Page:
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Sept. 30 marks the 100th anniversary of the Elaine Massacre, often characterized as the most deadly racial confrontation in Arkansas history and perhaps the bloodiest post-Civil War racial conflict in the United States.

The massacre certainly was racially motivated. African-American sharecroppers had gathered at a church in Hoop Spur, 3 miles north of Elaine, working to obtain better payment for their cotton crops. White plantation owners. Black sharecroppers. This was the racial landscape in Jim Crow America.

What we should additionally note on the heels of the Labor Day weekend is the labor and organizing intersection. The sharecroppers were black, certainly. The plantation owners were white. But the violence that ensued, its severity, was almost certainly also related to labor. The African-American sharecroppers were at a meeting of the Progressive Farmers and Household Union. At a church.

We might recall a similar moment in the career and martyrdom of Martin Luther King Jr. The Rev. King was threatened many times over the course of his civil rights advocacy, but it was while he was at a Memphis Sanitation Workers Strike that he was killed.

Racial resentment runs as a thread through all of American history (see the 1619 Project). Clearly the massacres in Elaine had a racial component, one for which all of us should repent and work for reparations.

But Elaine, and Memphis, and so many other moments in our history, are also and just as much about the violent repression of workers as they are about race, and so soon after Labor Day weekend, it's worth keeping that in mind.

Christians in particular have been mindful of labor as a justice issue, one that pushes up peacefully against violence. Labor Sunday (something some of us observe every year) was taken up very early during the rise of social Christianity in the United States.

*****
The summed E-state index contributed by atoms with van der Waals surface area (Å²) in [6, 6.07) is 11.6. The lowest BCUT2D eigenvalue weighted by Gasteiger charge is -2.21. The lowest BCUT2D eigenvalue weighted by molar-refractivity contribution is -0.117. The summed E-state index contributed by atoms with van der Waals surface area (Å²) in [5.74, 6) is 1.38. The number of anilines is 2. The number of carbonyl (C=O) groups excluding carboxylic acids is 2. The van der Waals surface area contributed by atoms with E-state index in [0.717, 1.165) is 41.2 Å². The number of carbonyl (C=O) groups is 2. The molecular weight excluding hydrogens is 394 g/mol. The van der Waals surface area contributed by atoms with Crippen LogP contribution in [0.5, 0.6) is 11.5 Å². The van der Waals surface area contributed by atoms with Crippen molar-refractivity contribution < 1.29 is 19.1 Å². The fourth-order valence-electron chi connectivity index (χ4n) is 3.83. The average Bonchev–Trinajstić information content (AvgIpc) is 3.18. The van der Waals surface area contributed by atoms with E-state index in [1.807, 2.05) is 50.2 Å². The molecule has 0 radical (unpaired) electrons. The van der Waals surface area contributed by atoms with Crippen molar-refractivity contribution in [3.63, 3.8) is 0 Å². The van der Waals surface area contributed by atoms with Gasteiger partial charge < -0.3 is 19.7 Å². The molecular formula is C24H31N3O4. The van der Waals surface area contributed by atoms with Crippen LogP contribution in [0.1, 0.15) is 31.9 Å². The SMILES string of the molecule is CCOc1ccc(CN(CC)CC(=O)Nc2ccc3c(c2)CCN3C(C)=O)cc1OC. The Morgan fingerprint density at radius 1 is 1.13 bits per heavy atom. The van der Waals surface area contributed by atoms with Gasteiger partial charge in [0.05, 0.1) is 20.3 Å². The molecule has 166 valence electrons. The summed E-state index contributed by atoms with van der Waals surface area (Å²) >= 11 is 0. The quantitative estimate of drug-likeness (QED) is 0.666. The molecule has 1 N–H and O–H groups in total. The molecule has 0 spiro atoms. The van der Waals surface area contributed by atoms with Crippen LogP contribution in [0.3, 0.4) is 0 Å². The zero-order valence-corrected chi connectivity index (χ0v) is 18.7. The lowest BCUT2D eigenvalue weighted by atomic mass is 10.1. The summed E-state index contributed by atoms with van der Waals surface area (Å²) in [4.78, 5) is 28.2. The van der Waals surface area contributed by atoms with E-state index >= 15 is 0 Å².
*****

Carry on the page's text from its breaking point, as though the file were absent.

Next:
Nine years before the Elaine Massacre, organizers in Chicago launched an appeal inviting congregations to either bring workers into the pulpit to speak about labor or have the preachers themselves preach on labor from the pulpit. A basic principal of the movement: "The aims of the labor movement were fully consonant with the teachings of Christianity."

Divines in Chicago argued some of the worst enemies organized labor has are very ardent churchgoers. Those attentive to the story and life of Jesus will notice the incongruence. The very faith popular among the working class, a faith in a very working class Jesus, could not and should not be a class-constrained faith (any more than it should be a racially constrained one).

In the end, as a person of faith, I'm particularly troubled the Elaine Massacre started on the grounds of a church. The churches seem to play an integral, and problematic, role in racial and class tensions. We are either the space in which the social gospel may flourish, or we are the enemy of organized labor. Both in a sense are true. As a pastor, I hope I'm furthering the social gospel connection while dampening the ways we have been historically the enemy of organized labor or exclusionary of the working class.

But I'm also aware of the dramatic middle class captivity of the church in North America. It's perhaps our greatest heresy.

NAN Religion on 09/07/2019

Print Headline: Race, class both factors in conflict

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